Gaeng Hung Lay – Northern Pork Belly Curry
Gaeng Hung Lay is one of the most iconic dishes of Northern Thailand, and arguably one of the tastiest! Pork belly and pork ribs are slowly stewed in a WHOLE bunch of herbs and spices. The result is tender fatty pieces of pork that has been entirely permeated by the rich and aromatic sauce. It is a dish to impress, and though it takes time, most of the process is hands-off!
This dish came to Northern Thailand via Myanmar, which in turn has a lot of Indian influences on their cuisine. This is why there are a lot of spices in this recipe, and why you can use Indian garam masala which you can buy from Indian grocery stores instead of making your own hung lay curry powder.
Hung Lay Curry Paste (see note)
- 8-10 g dried mild red chilies, plus some spicier ones to taste (see note)
- 5 cloves garlic
- ⅓ cup chopped shallots
- 1 stalk lemongrass, bottom half only, chopped
- 5 slices galangal
- 2-inch pc turmeric (or 1 ½ tsp powdered turmeric)
- 2 Tbsp hung lay curry powder (recipe below, or use garam masala)
- 1 tsp fermented shrimp paste (gapi)
– No time to make the curry paste? Here’s a “cheat” by combining 3-4 Tbsp store bought red curry paste with 2 Tbsp hung lay curry powder or garam masala.
– Dried chilies: I use dried guajillo peppers for colour because they’re mild, and then add a few dried arbol or Thai chilies to adjust the heat. In Thailand, the mild dried chilies you’re looking for is spur chilies or “prik chee fa.”
- 1 lb pork belly, cut into big chunks
- 1 lb pork spare rib tips, chopped
- ¼-⅓ cup tamarind juice
- 2 Tbsp dark brown sugar or palm sugar
- 1-2 tsp black soy sauce or dark soy sauce (optional, you can add more or less to get the colour you like)
- 1 ½ – 2 Tbsp fish sauce
- 1 head garlic (peeled, but keep cloves whole)
- ½ cup pearl onions or Thai small shallots
- ¼-⅓ cup julienned ginger
Hung Lay Curry Powder
- 8-inch cinnamon sticks
- 2 tsp black peppercorns
- 2 tsp turmeric powder
- 1 tsp ground cardamom
- 2 Tbsp cumin seeds
- 2 Tbsp coriander seeds
- 1 star anise
- 1 tsp ground cloves or 3 pc whole cloved
- ½ tsp nutmeg
- 2 tsp fennel
- 5 pc white cardamom
Make Hunglay Curry Powder: For whole spices, toast them in a dry saute pan until aromatic and darkened slightly. You can combine spices of similar size and toast them at the same time. Then combine all spices in a coffee grinder or blender and grind into a powder. Once made, store in an air tight container in a cool, dark place. You will have more than you need for this recipe, so feel free to use it as rubs, marinades, or on vegetables!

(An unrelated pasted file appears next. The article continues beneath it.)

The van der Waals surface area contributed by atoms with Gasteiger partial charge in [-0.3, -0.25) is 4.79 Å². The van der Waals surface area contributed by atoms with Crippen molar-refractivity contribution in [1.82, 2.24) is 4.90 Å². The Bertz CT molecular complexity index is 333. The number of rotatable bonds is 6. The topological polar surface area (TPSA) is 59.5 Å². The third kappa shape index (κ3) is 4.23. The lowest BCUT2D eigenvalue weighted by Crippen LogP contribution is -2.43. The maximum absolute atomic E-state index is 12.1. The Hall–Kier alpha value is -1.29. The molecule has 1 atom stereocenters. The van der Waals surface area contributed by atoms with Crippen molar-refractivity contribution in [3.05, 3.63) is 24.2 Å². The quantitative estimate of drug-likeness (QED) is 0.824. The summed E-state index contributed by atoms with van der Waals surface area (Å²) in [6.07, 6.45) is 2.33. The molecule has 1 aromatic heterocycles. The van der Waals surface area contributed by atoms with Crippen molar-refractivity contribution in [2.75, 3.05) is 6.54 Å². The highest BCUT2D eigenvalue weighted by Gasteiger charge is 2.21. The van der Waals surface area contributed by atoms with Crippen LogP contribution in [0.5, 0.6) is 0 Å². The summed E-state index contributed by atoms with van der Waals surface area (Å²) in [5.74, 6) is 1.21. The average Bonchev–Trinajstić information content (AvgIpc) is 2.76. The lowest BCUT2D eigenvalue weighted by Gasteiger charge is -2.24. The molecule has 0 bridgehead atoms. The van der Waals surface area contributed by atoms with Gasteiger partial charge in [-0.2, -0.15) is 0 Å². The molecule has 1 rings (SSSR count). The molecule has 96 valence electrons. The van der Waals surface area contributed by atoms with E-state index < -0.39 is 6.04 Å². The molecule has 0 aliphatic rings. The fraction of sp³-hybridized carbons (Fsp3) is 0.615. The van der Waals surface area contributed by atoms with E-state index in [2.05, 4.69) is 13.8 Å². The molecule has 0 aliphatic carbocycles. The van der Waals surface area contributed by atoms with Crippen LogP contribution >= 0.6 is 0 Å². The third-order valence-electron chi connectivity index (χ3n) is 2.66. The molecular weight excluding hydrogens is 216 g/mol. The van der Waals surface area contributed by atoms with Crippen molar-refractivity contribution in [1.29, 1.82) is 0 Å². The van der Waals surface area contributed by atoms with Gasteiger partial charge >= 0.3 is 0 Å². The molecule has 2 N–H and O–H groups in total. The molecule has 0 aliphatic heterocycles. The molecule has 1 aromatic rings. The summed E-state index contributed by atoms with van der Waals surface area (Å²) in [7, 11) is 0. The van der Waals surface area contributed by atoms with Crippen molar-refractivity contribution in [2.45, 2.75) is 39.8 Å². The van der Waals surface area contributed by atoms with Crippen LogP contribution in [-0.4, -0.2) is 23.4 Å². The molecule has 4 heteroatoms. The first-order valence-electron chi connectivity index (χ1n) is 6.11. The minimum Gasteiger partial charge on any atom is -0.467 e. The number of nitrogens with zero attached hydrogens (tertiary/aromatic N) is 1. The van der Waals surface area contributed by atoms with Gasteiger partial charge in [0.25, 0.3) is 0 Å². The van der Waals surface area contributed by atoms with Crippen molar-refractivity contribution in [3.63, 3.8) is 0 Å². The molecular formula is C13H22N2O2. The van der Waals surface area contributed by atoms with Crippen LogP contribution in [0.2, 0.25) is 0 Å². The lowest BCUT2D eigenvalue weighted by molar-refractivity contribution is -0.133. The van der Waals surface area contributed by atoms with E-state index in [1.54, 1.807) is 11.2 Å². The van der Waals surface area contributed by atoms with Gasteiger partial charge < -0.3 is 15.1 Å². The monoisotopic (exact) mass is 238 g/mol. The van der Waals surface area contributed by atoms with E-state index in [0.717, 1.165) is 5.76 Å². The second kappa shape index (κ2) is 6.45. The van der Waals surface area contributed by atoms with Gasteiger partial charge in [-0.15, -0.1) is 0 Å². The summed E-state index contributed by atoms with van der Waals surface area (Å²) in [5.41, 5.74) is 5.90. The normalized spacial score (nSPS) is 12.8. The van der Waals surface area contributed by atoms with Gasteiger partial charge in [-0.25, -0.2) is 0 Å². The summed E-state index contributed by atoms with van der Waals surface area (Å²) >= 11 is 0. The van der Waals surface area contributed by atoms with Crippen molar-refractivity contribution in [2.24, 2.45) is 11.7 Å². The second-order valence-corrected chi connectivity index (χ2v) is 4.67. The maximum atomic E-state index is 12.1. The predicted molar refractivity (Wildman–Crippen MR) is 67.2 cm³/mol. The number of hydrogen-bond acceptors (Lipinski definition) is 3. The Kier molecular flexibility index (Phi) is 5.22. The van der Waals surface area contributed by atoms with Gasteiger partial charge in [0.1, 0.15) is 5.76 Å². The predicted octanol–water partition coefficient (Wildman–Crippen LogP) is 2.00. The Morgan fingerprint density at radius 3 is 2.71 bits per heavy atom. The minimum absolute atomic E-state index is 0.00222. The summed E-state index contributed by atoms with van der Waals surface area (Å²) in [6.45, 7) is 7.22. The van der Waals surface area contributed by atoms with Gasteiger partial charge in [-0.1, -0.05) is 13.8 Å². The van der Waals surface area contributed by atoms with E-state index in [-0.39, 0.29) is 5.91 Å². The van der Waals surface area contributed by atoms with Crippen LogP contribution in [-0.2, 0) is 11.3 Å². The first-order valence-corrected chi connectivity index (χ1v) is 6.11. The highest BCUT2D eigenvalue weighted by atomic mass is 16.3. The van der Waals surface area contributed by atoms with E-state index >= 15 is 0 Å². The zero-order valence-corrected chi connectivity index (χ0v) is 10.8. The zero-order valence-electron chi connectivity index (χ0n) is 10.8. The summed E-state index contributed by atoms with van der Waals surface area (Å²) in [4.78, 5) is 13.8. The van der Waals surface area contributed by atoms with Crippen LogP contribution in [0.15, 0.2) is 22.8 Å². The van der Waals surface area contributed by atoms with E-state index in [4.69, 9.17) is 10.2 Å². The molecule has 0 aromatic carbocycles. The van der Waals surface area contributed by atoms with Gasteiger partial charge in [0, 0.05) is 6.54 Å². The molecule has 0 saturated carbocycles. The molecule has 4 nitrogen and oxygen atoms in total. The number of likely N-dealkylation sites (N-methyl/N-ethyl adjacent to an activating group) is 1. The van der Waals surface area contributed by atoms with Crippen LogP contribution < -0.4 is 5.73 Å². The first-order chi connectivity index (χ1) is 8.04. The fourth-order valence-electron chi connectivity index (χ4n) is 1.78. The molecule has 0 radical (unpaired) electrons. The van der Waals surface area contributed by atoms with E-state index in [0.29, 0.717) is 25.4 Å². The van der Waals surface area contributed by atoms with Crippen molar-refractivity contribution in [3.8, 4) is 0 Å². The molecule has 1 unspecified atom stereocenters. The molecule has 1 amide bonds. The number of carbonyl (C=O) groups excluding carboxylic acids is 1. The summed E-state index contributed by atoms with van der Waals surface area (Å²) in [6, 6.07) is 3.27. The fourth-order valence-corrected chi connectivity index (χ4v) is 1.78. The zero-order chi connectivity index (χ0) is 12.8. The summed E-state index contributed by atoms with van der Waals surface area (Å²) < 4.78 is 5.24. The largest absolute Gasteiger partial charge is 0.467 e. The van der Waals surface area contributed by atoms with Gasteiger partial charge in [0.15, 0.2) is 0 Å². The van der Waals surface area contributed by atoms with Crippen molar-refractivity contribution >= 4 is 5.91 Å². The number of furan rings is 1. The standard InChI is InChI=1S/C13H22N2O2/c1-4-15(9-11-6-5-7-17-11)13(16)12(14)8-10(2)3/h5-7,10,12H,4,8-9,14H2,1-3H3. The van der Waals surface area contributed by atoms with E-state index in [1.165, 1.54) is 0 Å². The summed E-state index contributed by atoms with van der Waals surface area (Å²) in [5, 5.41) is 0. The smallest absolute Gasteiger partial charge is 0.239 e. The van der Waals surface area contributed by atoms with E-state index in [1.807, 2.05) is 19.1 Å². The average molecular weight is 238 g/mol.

Make the curry paste:
If using a blender: Grind dried chilies separately in a coffee/spice grinder, removing the seeds if you want to reduce the heat. In the blender jug, combine lemongrass, galangal, turmeric, shallots, garlic and shrimp paste, and blend into a paste. Add the dried chilies and the hung lay curry powder and blend until well combined.
Make the curry:
Preheat a wok or large pot over medium heat, do not add any oil as there will be a lot of pork fat rendered. Add the pork belly pieces in one layer, and without crowding the pan, and let them sear until well browned on 4 sides. They will stick at first but once they are browned they will release from the pan.
Add the pork ribs and give it a quick toss. Then add the curry paste and toss to coat all pieces of pork well. Once the paste is well distributed and it has had a couple of minutes to fry in the pork fat, add water just until it barely covers the pork. Add fish sauce, black soy sauce, tamarind and sugar, and cook for 1 hour 45 mins to 2 hours, loosely covered, until the pork is fork tender. Towards the last 20 minutes, check the amount of liquid, and if it’s very soupy, uncover the pot completely to allow liquid to evaporate. You want the sauce to be thick and rich in the end.
Once pork is tender add julienned ginger, whole garlic and pearl onions and simmer for another 15-20 minutes until the garlic is tender. You can add a little more water at any point if it gets to dry.
Taste and adjust seasoning.
Garnish with extra fresh julienned ginger if desired and serve with rice, enjoy! This curry can also be made in advance and kept in the fridge, and it’ll keep well in the fridge for at least a week.